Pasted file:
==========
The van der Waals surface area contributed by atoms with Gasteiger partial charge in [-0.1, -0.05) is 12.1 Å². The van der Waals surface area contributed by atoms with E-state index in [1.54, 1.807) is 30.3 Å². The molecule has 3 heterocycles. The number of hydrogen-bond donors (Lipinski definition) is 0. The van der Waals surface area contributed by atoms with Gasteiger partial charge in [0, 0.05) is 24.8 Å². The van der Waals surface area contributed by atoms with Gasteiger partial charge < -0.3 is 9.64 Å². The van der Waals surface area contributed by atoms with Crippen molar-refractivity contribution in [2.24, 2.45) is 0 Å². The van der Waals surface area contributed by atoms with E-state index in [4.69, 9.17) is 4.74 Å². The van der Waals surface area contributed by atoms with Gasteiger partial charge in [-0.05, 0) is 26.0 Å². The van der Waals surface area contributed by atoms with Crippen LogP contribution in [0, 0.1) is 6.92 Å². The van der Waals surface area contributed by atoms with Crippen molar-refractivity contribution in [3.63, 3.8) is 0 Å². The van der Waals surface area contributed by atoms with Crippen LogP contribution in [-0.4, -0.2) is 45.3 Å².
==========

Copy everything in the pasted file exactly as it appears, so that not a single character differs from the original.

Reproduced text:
The van der Waals surface area contributed by atoms with Gasteiger partial charge in [-0.1, -0.05) is 12.1 Å². The van der Waals surface area contributed by atoms with E-state index in [1.54, 1.807) is 30.3 Å². The molecule has 3 heterocycles. The number of hydrogen-bond donors (Lipinski definition) is 0. The van der Waals surface area contributed by atoms with Gasteiger partial charge in [0, 0.05) is 24.8 Å². The van der Waals surface area contributed by atoms with Gasteiger partial charge < -0.3 is 9.64 Å². The van der Waals surface area contributed by atoms with Crippen molar-refractivity contribution in [2.24, 2.45) is 0 Å². The van der Waals surface area contributed by atoms with E-state index in [4.69, 9.17) is 4.74 Å². The van der Waals surface area contributed by atoms with Gasteiger partial charge in [-0.05, 0) is 26.0 Å². The van der Waals surface area contributed by atoms with Crippen LogP contribution in [0, 0.1) is 6.92 Å². The van der Waals surface area contributed by atoms with Crippen molar-refractivity contribution in [3.63, 3.8) is 0 Å². The van der Waals surface area contributed by atoms with Crippen LogP contribution in [-0.4, -0.2) is 45.3 Å².